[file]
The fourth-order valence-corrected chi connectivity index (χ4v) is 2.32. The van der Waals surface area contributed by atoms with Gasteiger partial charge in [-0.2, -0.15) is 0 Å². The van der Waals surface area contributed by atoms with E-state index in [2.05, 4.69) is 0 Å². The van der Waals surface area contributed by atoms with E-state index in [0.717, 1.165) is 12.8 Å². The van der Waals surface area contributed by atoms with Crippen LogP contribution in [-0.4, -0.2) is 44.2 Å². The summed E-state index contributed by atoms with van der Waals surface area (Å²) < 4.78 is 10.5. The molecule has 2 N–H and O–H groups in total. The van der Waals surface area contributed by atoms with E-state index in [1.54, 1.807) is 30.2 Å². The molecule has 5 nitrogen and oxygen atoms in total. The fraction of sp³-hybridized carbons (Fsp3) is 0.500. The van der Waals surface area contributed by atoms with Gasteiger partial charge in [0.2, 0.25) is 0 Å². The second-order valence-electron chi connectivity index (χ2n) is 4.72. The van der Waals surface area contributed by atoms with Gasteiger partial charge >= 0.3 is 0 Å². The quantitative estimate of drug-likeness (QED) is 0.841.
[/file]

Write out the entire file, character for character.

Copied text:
The fourth-order valence-corrected chi connectivity index (χ4v) is 2.32. The van der Waals surface area contributed by atoms with Gasteiger partial charge in [-0.2, -0.15) is 0 Å². The van der Waals surface area contributed by atoms with E-state index in [2.05, 4.69) is 0 Å². The van der Waals surface area contributed by atoms with E-state index in [0.717, 1.165) is 12.8 Å². The van der Waals surface area contributed by atoms with Crippen LogP contribution in [-0.4, -0.2) is 44.2 Å². The summed E-state index contributed by atoms with van der Waals surface area (Å²) < 4.78 is 10.5. The molecule has 2 N–H and O–H groups in total. The van der Waals surface area contributed by atoms with E-state index in [1.54, 1.807) is 30.2 Å². The molecule has 5 nitrogen and oxygen atoms in total. The fraction of sp³-hybridized carbons (Fsp3) is 0.500. The van der Waals surface area contributed by atoms with Gasteiger partial charge in [0.2, 0.25) is 0 Å². The second-order valence-electron chi connectivity index (χ2n) is 4.72. The van der Waals surface area contributed by atoms with Gasteiger partial charge >= 0.3 is 0 Å². The quantitative estimate of drug-likeness (QED) is 0.841.